Republican presidential challenger Mitt Romney this week picked a fight with President Obama that is potentially divisive in the extreme sense of the word, the kind that surfaces prejudices and resentments and therefore promises, from a strategic standpoint, to be terrifically effective in driving otherwise complacent voters to the polls. And there was just no way that Newt Gingrich, the father of modern us-versus-them politics, was going to sit out a conversation like that.
So there was the former GOP House speaker on Wednesday, dog whistle in hand, holding a conference call with journalists to discuss how the "radical" president was in the process of secretly trying to undo the work mandate of the 1996 welfare reform law as part of a liberal plot to pad the welfare rolls. The call was sanctioned by the Romney campaign, which touted some of his remarks in a press release.
Romney, and now Gingrich, allege that the Obama administration is in the process of waiving the work requirements in the law to make it far easier for recipients to collect benefits without working, actively looking for a job or attending job training classes. Why would Obama want to make so seemingly counterproductive a change to current work-for-welfare policy, which polls show to be popular with Americans?
"I think on the hard left, there is an unending desire to create a dependent America," Gingrich explained. "There is a deep repudiation of the middle class work ethic, and there is a sense of noblesse oblige to take care of the poor by giving them money. ... It's not just that Obama's a radical, but the people he appoints are even more radical, and I don't think they thought it would be a big deal. I think they thought they were being very clever. They thought that this wouldn't be noticed by anybody. They used the language of the right to cover up a reform of the left and all of a sudden it blew up on them."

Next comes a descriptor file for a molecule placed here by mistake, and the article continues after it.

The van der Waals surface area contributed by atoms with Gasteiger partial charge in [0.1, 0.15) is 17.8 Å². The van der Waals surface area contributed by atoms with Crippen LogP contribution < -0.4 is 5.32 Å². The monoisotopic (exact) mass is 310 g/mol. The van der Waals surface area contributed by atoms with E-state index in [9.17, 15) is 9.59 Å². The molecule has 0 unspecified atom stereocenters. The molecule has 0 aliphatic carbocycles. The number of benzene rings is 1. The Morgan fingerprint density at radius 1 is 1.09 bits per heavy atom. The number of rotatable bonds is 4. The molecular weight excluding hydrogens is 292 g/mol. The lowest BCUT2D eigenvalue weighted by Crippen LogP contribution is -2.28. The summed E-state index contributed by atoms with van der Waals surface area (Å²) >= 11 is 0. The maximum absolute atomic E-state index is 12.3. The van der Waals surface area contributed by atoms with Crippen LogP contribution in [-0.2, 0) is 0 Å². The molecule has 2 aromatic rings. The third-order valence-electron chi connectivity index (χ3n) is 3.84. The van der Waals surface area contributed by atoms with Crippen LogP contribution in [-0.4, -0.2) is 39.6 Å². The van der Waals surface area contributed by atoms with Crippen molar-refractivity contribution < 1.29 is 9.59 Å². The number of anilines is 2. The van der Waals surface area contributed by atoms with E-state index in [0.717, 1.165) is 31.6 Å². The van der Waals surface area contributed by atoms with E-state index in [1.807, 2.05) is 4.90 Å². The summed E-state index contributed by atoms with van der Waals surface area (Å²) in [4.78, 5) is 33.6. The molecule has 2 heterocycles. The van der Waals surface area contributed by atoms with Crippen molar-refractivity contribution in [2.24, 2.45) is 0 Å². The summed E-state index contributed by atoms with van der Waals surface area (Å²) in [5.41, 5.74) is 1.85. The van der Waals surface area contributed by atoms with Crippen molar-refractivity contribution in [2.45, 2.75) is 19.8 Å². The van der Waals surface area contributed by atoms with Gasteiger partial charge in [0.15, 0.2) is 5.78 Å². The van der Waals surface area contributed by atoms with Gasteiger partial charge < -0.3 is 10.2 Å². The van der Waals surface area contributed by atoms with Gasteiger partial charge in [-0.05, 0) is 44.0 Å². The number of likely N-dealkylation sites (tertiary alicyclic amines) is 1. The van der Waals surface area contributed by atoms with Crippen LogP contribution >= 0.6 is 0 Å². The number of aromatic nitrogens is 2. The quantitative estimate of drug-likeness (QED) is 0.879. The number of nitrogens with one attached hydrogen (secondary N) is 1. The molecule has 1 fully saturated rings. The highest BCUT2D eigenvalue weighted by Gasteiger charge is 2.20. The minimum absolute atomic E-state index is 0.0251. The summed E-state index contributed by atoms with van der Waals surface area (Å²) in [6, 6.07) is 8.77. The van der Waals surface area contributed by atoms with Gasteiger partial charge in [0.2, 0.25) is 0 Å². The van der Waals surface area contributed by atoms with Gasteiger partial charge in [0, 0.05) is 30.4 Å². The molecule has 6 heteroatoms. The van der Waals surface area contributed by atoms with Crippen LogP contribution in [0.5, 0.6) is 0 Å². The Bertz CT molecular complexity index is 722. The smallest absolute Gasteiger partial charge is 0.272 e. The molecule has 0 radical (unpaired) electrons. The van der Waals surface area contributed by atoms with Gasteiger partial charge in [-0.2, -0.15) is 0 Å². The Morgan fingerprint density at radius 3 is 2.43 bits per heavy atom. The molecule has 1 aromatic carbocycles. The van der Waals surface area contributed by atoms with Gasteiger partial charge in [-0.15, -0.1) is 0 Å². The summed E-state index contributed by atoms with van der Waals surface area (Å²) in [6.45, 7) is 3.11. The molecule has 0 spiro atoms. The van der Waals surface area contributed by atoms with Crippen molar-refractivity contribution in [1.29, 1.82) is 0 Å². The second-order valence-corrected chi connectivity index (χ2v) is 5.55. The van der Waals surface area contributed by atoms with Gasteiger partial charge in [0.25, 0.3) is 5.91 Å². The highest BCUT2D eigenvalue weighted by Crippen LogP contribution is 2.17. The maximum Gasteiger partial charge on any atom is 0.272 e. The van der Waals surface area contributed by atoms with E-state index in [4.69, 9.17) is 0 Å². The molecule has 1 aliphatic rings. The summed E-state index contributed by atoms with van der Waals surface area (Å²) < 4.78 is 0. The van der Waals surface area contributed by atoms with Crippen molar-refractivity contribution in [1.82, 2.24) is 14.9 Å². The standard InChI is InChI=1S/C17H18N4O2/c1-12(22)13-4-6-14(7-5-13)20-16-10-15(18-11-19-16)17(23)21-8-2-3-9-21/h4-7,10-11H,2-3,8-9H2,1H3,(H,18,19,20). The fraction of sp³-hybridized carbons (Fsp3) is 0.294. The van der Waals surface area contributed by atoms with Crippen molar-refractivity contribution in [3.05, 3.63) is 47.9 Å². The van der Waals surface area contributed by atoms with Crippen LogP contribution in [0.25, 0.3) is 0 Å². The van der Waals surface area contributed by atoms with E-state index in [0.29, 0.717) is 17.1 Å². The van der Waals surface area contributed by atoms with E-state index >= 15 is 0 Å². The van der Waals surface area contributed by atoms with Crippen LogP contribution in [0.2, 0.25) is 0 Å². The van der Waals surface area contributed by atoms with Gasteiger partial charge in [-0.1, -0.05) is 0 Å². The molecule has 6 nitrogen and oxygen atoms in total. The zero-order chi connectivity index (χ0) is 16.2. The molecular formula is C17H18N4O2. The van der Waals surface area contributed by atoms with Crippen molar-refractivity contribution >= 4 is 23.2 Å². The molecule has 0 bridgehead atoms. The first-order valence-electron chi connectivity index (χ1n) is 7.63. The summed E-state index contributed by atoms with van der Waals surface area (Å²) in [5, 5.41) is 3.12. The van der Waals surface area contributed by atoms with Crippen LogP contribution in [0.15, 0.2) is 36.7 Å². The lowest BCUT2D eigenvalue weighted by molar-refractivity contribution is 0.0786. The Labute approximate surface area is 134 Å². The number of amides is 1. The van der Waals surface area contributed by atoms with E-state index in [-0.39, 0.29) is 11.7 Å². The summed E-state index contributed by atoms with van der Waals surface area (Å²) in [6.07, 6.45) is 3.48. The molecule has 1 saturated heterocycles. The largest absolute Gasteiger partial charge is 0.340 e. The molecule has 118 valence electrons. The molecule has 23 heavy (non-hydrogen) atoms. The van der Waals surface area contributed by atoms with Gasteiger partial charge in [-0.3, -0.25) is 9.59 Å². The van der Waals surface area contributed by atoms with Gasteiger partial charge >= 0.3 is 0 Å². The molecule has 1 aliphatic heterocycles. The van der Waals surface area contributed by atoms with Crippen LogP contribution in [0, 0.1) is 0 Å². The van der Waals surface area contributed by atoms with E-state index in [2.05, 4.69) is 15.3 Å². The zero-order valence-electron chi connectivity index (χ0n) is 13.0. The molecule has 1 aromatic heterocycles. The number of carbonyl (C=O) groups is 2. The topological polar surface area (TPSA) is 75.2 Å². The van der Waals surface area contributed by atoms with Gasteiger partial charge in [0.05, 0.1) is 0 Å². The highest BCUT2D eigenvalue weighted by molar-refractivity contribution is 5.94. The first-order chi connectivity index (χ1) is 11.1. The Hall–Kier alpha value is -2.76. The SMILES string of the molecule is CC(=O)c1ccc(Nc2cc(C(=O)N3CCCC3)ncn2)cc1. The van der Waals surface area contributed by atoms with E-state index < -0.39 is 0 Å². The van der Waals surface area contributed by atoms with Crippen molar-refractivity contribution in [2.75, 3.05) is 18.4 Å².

Needless to say, the Obama campaign disputes this interpretation, as does the investigative website Politifact, which found Romney's charges to be untrue. And Ron Haskins, a former GOP congressional aide who helped write the reform law, told National Public Radio recently, "There's no plausible scenario under which it really constitutes a serious attack on welfare reform."
But fact-checking also disproved Gingrich's claim during the primaries that Obama is "the food stamp president" because "more people have been put on food stamps by Barack Obama than any president in American history." The remark brought a GOP debate audience to its feet in Charleston, and Gingrich went on to win the South Carolina primary. Candidate Gingrich also suggested that poor children lack a work ethic and should be given jobs as school janitors, and that "the African-American community should demand paychecks and not be satisfied with food stamps."
Ironically, the HHS memo laying out the new welfare policy describes an aim not to relieve people of their work obligations under the Temporary Assistance for Needy Families law, but to ease a federal constraint on the states - something Romney, Gingrich and just about every last conservative today supports. Under the heading "Purpose," George Sheldon, HHS acting assistant secretary, writes:
"HHS is encouraging states to consider new, more effective ways to meet the goals of TANF, particularly helping parents successfully prepare for, find, and retain employment. Therefore, HHS is issuing this information memorandum to notify states of the Secretary's willingness to exercise her waiver authority ... to allow states to test alternative and innovative strategies, policies, and procedures that are designed to improve employment outcomes for needy families."
The memo warns that HHS will require states to develop performance targets and measureable outcomes to prove that they are boosting the rate of employment among welfare recipients - all, apparently, part of the "clever" ruse Gingrich talked about.
But it is not going to matter a bit to Romney or Gingrich that the document suggests the exact opposite of what they are charging. A good campaign issue is a good campaign issue. They are not talking about what's actually in the memo, they are conjuring an image of an unmotivated and ungrateful underclass - perhaps even a predominately black one? -- that wants to live off the hard-earned tax dollars of others.
If you doubt it, here's the voiceover in Romney's new ad, suggesting that under the new Obama policy, "You wouldn't have to work and wouldn't have to train for a job. They just send you your welfare check."
Now, get mad and vote.